High lead content in air in Mangaluru, says study

'City on brink of danger; timely action need of the hour'

According to an independent study of air quality in Mangaluru, the air in the city is high in lead content and bears borderline indications of approaching danger on other parameters.

The study was conducted by APD Foundation under its ‘Shuddha Gaali’ project in association with St George’s Homeopathy. APD Foundation has submitted its technical report and assessment of air quality level in Mangaluru to District in-charge Minister B Ramanath Rai. A delegation, comprising APD Foundation founder Abdullah A Rehman and state coordinator Arjun Rai, met Rai recently and handed over the report to him.

The delegation explained to him the long-term implications of the results obtained from the study and urged him to initiate remedial measures to curb air pollution.

The study, conducted in the month of December, was undertaken by technical experts from OneEarthEnviro Labs (OEL), Baikampady, and samples were collected from 12 key locations of the city for an eight-hour period from December 1 to 8.  The study was sponsored by St Georges Homeopathy, Mangaluru, and coordinated by Neil Zacharias.

Six outdoor air pollutants were measured in the drive. They are particulate matter (PM); PM10 (inhalable particles, with diametres that are generally 10 micrometres and smaller) and PM2.5 (fine inhalable particles, with diameters that are generally 2.5 micrometres and smaller). Once inhaled, these particles can affect the heart and lungs and cause serious health effects. The other pollutants are: Nitrogen Dioxide (NO2); Sulphur Dioxide (SO2) and lead.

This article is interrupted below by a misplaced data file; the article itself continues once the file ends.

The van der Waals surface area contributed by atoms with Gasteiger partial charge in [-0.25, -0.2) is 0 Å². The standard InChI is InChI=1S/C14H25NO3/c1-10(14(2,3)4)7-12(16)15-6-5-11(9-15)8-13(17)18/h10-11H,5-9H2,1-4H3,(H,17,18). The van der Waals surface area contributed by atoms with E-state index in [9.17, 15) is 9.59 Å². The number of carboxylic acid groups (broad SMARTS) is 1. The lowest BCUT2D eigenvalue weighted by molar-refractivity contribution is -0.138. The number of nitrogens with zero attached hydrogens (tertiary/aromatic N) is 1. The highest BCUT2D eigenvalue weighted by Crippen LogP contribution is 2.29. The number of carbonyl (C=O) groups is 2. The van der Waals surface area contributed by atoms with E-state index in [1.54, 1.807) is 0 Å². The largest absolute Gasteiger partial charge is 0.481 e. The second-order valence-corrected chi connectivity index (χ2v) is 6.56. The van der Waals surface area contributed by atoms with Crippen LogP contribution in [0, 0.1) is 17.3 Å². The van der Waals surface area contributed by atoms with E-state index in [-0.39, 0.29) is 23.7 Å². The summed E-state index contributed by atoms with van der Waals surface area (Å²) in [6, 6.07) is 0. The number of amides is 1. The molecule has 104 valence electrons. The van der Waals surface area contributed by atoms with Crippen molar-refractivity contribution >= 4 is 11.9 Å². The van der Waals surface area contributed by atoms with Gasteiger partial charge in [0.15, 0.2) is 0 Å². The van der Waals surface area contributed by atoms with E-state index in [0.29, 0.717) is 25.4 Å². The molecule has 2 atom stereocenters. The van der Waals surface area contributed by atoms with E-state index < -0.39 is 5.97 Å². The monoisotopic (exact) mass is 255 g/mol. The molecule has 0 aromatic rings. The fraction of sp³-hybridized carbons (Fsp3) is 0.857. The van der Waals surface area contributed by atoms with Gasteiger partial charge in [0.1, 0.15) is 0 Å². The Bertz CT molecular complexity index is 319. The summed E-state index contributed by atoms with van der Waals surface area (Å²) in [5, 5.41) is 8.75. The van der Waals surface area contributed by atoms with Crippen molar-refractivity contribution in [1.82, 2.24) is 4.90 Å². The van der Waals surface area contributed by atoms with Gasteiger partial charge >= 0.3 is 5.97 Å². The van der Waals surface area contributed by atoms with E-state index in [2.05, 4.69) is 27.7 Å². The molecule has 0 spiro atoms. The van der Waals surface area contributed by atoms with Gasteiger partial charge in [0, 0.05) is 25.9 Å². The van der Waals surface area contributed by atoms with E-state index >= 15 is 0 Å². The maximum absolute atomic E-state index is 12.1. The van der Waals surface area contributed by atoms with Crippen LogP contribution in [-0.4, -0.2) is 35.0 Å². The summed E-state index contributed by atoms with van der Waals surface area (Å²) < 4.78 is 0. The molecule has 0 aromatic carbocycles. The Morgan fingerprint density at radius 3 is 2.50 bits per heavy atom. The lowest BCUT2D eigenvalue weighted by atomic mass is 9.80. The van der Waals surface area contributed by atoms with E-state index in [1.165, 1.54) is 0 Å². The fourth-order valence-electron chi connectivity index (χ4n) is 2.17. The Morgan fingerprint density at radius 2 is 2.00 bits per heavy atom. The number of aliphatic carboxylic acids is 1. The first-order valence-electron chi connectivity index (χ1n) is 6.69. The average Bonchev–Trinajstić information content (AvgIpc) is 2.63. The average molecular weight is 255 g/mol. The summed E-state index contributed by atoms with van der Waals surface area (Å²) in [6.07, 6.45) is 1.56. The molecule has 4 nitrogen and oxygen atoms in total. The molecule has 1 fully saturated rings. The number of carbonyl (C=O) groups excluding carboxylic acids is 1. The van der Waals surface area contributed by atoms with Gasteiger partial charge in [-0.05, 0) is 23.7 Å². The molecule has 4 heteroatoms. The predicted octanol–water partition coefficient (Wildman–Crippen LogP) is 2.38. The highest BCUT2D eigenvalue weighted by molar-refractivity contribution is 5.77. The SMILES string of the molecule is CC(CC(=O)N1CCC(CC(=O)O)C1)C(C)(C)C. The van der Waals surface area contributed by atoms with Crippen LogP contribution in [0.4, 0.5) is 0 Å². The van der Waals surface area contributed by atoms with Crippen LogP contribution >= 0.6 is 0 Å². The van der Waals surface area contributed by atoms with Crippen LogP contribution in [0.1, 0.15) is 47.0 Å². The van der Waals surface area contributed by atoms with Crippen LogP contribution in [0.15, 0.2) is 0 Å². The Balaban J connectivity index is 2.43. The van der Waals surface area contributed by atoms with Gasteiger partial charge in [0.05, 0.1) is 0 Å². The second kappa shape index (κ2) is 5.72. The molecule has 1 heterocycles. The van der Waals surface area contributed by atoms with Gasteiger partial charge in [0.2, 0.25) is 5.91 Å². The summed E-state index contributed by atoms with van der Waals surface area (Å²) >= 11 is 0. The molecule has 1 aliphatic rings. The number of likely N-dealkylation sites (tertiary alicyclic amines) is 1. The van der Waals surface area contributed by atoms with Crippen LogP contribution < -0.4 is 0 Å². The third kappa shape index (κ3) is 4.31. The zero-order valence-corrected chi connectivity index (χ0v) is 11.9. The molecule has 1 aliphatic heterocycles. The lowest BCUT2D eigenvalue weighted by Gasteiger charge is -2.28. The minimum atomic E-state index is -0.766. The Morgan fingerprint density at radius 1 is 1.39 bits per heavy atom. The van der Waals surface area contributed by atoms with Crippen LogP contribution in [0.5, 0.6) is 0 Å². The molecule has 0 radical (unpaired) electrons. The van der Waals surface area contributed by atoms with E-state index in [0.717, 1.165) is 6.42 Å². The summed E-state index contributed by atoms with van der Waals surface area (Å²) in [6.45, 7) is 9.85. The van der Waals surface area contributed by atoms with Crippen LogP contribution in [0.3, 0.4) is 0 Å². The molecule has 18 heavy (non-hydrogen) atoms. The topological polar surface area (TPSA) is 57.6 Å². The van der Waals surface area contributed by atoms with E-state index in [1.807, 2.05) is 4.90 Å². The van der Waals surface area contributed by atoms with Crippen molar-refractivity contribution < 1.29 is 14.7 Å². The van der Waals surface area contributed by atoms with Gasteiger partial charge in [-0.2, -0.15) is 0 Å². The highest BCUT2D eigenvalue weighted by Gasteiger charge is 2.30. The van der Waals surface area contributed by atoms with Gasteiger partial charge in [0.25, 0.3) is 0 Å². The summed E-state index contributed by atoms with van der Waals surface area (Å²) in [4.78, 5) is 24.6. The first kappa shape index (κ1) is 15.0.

Of the six parameters measured, PM2.5, PM10 and lead have been observed to exceed the permissible limits in a few locations. PM2.5 and PM10 were found to be high in three of the 12 locations (Bunts Hostel, Pumpwell and Baikampady), and PM2.5 alone in six of the 12 junctions (PVS Junction, Bunts Hostel, Bunder, MCC, Pump Well and Baikampady).

Though the study found the overall air quality to be good in most locations in the city, there are indications that it could worsen in the long run. Only timely action can prevent the city from sinking into adverse and irreversible condition in air quality. Hence, the foundation has requested the authorities to take immediate action and ensure a complete check on air pollution.

 Such proactive measures will also go in tandem with the successful implementation of Swachh Mangaluru initiatives of the city corporation.

“It is very essential that CNG is made available in Mangaluru city and public transport vehicles adopt CNG/LPG at this juncture. While it’s compulsory to have BS-IV vehicles across the country, Mangaluru still sees BS-III vehicles plying on the road. We are hoping the administration will take immediate action to prevent any further damage to the environment and the citizens,” Rehman said.

Arjun Rai said, “Smoke-emitting vehicles are visibly the largest contributing factor in polluting the air all around the city. We have also requested the authorities to enforce Section 190(2) of the Motor Vehicles Act, 1988 and Rule 115/116 of Central Motor Vehicle Rule 1989 effectively in order to encourage better maintenance of the vehicles.”

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